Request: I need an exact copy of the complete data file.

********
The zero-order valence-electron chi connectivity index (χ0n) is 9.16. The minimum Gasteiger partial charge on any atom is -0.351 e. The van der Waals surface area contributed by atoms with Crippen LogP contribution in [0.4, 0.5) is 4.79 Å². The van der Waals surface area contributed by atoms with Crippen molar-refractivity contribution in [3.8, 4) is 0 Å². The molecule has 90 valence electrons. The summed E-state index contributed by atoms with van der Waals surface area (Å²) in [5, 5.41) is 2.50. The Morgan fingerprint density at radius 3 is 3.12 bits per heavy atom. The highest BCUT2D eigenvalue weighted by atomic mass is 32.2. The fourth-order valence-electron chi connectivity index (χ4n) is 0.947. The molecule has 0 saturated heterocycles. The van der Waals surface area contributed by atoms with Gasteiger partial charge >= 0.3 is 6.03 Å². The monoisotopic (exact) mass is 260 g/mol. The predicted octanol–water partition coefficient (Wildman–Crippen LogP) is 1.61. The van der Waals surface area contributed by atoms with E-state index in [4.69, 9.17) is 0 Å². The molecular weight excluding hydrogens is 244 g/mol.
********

The zero-order valence-electron chi connectivity index (χ0n) is 9.16. The minimum Gasteiger partial charge on any atom is -0.351 e. The van der Waals surface area contributed by atoms with Crippen LogP contribution in [0.4, 0.5) is 4.79 Å². The van der Waals surface area contributed by atoms with Crippen molar-refractivity contribution in [3.8, 4) is 0 Å². The molecule has 90 valence electrons. The summed E-state index contributed by atoms with van der Waals surface area (Å²) in [5, 5.41) is 2.50. The Morgan fingerprint density at radius 3 is 3.12 bits per heavy atom. The highest BCUT2D eigenvalue weighted by atomic mass is 32.2. The fourth-order valence-electron chi connectivity index (χ4n) is 0.947. The molecule has 0 saturated heterocycles. The van der Waals surface area contributed by atoms with Gasteiger partial charge >= 0.3 is 6.03 Å². The monoisotopic (exact) mass is 260 g/mol. The predicted octanol–water partition coefficient (Wildman–Crippen LogP) is 1.61. The van der Waals surface area contributed by atoms with E-state index in [4.69, 9.17) is 0 Å². The molecular weight excluding hydrogens is 244 g/mol.